It started with the rules fight. The supporters of those other opponents of Van Buren succeeded in writing rules that said a candidate needed a 2/3 supermajority to win the party’s nomination – not a simple 51% majority. So, of 266 delegates at this convention, you needed 177, instead of 133, to win the nomination. This proved decisive, as the first ballot resulted in 146 votes for Van Buren – a majority, but not the required super majority. The remaining 120 delegates went to a wide range of other candidates. Notably, zero votes were cast for Polk. Six more ballots were cast the first day of the Democratic convention, Polk appeared on none of them, and Van Buren’s delegate count went down every single time. Van Buren’s supporters realized things weren’t going their way and so they called for the convention to close for the night so they could regroup and come up with a plan for day 2. That night, Polk supporters and Van Buren supporters gathered to discuss how to get Van Buren nominated – because the Polk supporters were still pretending to be on Van Buren’s side – and the Polk supporters waited patiently for someone from the north to suggest, “hey, this Van Buren thing might not happen. Maybe instead of nominating a northern president, we should nominate a southerner like Polk, who has always been so supportive of Van Buren?” And Polk’s supporter’s immediately rallied around this idea.

The following day, New Hampshire became the first state to announce its support for James K. Polk, and the first ballot of day 2 ended with Polk ranked third of the numerous candidates with 44 delegates. And this threw everything into confusion. Most of the convention was like, what the heck is Polk getting all those votes for? The entire new York delegation left the hall to strategize, and when they returned, they threw their support to Polk, and then most of the convention joined in. Polk, who wasn’t even under consideration the first 7 ballots, won on the 9th ballot with 233 delegates to 29 for his nearest rival. [KR1] 

Polk then influenced the party to announce the usual Democratic platform – no national bank, lower tariffs, a weak federal government and strong states rights – plus one new point. An important point. The Democrats were officially coming out in support of the annexation of Texas AND the Oregon territory. Polk was putting Manifest destiny on the ballot in his race against Henry Clay and a whig party that was at the peak of its national power.

And you might be wondering, what was that about the Oregon territory? If you remember back to episode 6 on John Quincy Adams, the United States has been jointly occupying the Oregon territory with Great Britain since 1818 – so almost 30 years by now. Polk was saying the joint occupation had to end. Oregon had to come under American control, and the British had to surrender their claim. And this promise to secure Oregon served as a carrot to any northerners who were concerned about annexing Texas, because it was like, no, I’m not just trying to get more southern slave-holding land, I’m trying to get some non-slaveholding territory in Oregon as well. So balance can be preserved.

But the path to the presidency was still perilous. President John Tyler may not have annexed Texas, but he was still running for reelection on a pro-annexation platform. And while it’s unlikely he’d win any states, there was a very real chance he could take enough votes from Polk for Henry Clay to win states that were hotly contested. So team Polk made getting Tyler out of the race their first priority, and luckily, this proved easier than expected. A few ego-soothing letters and state resolutions passed by Democratic-controlled states convinced Tyler the best thing to do for his legacy would be to leave the race, and he dropped out in August – three months before the election.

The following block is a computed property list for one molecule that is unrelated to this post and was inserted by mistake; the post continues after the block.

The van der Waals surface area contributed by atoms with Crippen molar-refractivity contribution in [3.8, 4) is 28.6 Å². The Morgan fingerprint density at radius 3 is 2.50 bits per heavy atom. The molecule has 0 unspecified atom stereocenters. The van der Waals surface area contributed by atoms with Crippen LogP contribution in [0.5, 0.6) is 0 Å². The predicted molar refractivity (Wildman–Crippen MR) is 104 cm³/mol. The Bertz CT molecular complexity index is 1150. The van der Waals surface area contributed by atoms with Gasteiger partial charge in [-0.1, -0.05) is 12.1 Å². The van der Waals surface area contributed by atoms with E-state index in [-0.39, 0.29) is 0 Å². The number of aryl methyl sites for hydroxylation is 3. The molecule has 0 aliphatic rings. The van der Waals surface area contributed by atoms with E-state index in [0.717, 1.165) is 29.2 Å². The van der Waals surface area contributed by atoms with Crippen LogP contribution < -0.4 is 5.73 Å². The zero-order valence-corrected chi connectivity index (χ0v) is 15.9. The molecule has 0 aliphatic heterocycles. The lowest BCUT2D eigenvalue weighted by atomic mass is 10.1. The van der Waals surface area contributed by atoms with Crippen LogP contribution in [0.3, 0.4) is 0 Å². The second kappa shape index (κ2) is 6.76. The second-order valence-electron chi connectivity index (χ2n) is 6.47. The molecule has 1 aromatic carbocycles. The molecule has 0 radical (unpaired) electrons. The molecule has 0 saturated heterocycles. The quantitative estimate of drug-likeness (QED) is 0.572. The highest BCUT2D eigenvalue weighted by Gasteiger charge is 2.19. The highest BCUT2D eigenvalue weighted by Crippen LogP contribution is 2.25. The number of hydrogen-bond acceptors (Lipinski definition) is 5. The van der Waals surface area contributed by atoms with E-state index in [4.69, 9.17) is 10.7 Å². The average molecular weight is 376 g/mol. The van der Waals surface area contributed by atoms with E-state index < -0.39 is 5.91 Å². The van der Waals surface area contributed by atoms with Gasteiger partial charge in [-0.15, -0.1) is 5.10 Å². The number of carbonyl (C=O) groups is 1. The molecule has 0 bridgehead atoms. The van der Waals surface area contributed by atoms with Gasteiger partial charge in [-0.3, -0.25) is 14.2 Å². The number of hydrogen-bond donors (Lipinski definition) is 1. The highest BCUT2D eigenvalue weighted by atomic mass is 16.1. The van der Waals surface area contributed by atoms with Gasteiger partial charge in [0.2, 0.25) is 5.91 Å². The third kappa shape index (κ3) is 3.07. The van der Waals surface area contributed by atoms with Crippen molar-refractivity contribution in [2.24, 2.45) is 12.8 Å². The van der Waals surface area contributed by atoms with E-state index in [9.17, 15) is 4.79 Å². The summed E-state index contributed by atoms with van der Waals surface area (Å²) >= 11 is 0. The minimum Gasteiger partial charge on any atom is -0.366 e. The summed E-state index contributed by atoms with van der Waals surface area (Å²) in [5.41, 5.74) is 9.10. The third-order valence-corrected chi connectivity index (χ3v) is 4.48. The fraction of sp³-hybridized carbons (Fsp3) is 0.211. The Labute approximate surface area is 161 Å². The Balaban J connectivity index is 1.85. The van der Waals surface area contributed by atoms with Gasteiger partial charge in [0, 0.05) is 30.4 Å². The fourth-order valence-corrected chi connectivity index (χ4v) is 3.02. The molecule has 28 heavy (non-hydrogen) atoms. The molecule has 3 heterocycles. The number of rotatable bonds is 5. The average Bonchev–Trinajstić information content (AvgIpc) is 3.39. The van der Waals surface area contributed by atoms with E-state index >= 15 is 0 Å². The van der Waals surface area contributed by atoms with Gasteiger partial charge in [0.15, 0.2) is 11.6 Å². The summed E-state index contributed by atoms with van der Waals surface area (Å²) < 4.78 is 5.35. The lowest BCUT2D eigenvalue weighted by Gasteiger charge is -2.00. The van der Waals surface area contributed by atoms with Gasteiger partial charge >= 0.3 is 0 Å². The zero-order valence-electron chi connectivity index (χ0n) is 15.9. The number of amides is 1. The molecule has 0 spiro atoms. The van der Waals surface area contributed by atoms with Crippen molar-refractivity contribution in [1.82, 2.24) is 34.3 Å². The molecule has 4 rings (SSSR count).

But Polk was still running as an underdog to Henry Clay. And this is where Polk was helped by some self-imposed mistakes by Henry Clay.

Clay had a narrow lead, but he was nervous his opposition to Texas annexation could cost him his southern support, so he wrote a series of letters to an Alabama newspaper trying to soften his opposition to annexation. Basically, he was trying to have it both ways. In the north, he was opposed. In the south, he wanted to appear open to it. But this totally backfired. Southerners saw him as an unprincipled flip flopper, and northern abolitionist saw him as an unprincipled traitor. A second own-goal was scored by Clay late in the race when his Whig party came out in favor of tougher naturalization laws – ie, laws making it harder for immigrants to vote. This drove any new immigrants straight to the Democratic camp. Suddenly, the race was neck-and-neck.

If there’s one thing the election of 1844 has in common with today, it’s the importance of battleground states. In 1844, the election came down to New York, and the presence of a nascent abolitionist party called the liberty party.

485,000 votes were cast in New York.

15,000 went to the liberty party.

232,000 went to Clay.

And 237,000 went to Polk – polk won New York by 1% of the vote. And with New York’s 33 electors, Polk won the presidential election 170-105.

As a young anti-slavery Whig named Abraham Lincoln put it, “If the Whig abolitionists of New York had voted with us last fall, Mr. Clay would now be president.” If Clay had won New York, he would have won the presidency, 141-134. 

So 1844 isn’t just the first successful dark horse presidential campaign, it’s also the first campaign to be decided by the influence of a third party.



AND SO, on March 4, 1845, 49-year-old James K. Polk, the two-time loser who had been hand-picked by President Jackson to reconquer the Democratic party and the presidency on a pro-annexation platform, was sworn in as the 11th president of the United States.